Narada is the Hindu god of service. When given the choice between accepting his own enlightened award or helping others to attain theirs, he chose the people. He surrendered becoming one with Brahma -- surrendering even the gift of communion -- to minister to humanity's needs. In so doing, Narada traveled the land serving and instructing his earthly brothers and sisters via sarod (art), sutra (words) and yoga (deeds). Often portrayed as a "demigod of light," scholars have drawn the obvious parallel between Narada and similar gods Quetzalcoatl and Jesus.
The American Narada is me. I've evolved over my 30-plus years from Christian to Agnostic to Humanist. I share the conviction described by Unitarian Universalist minister Kenneth Phifer:
Humanism teaches us that it is immoral to wait for God to act for us. We must act to stop the wars and the crimes and the brutality of this and future ages. We have powers of a remarkable kind. We have a high degree of freedom in choosing what we will do. Humanism tells us that whatever our philosophy of the universe may be, ultimately the responsibility for the kind of world in which we live rests with us.
It's no surprise, then, that I adopted the moniker while researching Hinduism in preparation for a study-abroad trip to "Golden Triangle" India last year. I identify with Narada's benevolent deeds, words, and dedication to the arts -- his legend providing a metaphor through which to serve, reflect and create.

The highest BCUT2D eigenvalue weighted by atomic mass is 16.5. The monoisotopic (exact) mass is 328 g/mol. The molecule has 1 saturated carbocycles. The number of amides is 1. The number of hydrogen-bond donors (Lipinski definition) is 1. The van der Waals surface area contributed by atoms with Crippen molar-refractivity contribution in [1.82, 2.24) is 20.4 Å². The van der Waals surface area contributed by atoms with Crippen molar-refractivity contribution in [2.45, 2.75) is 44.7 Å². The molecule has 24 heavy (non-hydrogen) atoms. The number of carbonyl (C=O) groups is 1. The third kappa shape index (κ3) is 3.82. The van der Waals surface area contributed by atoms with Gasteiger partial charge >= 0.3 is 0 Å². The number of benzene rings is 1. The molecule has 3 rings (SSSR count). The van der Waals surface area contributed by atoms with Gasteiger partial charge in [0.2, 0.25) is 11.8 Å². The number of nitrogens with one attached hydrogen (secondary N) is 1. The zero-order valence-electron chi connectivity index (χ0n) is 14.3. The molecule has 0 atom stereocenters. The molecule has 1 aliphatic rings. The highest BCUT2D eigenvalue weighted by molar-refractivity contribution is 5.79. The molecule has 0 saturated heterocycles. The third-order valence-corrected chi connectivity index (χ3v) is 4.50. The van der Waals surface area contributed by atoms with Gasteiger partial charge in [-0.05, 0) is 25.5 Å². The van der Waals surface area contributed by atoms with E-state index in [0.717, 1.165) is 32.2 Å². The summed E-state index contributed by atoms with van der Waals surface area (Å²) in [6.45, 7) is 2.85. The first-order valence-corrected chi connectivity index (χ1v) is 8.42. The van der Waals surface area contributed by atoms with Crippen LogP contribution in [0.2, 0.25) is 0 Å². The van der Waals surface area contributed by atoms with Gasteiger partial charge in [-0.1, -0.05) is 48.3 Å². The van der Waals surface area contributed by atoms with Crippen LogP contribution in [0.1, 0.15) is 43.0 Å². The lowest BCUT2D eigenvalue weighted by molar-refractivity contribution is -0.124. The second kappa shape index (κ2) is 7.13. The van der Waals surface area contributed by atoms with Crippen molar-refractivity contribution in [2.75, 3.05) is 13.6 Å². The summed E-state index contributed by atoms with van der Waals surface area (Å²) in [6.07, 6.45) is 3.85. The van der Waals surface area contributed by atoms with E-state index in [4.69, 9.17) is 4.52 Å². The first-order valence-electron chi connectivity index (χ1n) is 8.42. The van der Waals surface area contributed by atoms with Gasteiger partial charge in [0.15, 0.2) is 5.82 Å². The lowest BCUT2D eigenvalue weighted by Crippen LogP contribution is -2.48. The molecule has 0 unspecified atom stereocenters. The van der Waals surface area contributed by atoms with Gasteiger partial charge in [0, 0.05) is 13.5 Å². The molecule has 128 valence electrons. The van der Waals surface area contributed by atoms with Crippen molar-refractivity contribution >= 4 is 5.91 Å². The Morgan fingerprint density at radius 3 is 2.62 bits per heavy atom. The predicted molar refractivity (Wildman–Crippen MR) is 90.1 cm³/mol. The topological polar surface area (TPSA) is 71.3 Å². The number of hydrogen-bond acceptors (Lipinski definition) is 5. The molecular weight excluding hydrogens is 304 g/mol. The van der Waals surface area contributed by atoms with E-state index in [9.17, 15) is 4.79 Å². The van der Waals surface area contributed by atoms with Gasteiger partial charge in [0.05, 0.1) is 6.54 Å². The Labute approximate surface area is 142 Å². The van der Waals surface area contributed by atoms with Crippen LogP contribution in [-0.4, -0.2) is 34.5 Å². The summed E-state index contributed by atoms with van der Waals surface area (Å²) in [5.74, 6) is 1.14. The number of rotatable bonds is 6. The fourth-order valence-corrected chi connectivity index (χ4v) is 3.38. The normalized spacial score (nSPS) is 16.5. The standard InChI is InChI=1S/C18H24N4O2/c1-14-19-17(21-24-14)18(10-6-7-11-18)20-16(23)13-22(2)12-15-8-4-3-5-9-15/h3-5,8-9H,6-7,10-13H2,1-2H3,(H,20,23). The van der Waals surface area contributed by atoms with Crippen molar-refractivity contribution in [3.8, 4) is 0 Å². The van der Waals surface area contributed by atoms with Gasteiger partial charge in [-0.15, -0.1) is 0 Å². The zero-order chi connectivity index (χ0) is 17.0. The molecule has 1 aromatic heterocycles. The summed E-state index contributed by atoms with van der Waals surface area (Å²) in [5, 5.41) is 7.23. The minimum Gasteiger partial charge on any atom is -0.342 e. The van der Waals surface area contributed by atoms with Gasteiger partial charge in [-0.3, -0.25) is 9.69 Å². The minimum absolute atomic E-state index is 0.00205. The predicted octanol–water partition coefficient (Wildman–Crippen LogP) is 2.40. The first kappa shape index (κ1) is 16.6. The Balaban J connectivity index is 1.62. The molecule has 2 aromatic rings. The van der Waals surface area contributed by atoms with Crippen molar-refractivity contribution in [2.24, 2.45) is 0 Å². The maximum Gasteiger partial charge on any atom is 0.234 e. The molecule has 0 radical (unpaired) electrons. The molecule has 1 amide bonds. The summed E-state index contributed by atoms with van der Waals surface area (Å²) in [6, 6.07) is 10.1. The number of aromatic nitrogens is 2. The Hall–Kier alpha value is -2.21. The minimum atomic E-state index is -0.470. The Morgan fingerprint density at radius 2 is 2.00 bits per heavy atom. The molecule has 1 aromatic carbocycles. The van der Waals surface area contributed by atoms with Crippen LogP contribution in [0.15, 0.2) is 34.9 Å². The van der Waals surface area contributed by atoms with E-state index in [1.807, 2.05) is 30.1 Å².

Thus this blog. AMERICAN NARADA will feature life reflections and media highlights. It will include service journals, be a hub for my creative endeavors, and provide me a place to talk about my favorite communicative medium, comix.* The plan is to post weekly, providing room for occasional "special" series. I hope you'll find something of worth.
Thanks, in advance, for humoring me. Welcome to godland.
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* Comix, i.e. "comics," "comic books," "graphic novels," "sequential art," and ilk. "Comics" are comedians; "comic books" are books written by or about comedians; "graphic novels" are explicitly violent and/or pornographic prose; "sequential art" is animation and artworks in a shared gallery exhibit... Get the point? "Comix," on the other hand, is comix -- the word respects convention while still branding the medium's holistic collection of attributes and traits as unique. The medium includes single panels, strips, magazines, collections, original short and book-length stories, etc. presented in print, on the web, digitally, and otherwise. I use "comix" in advocacy.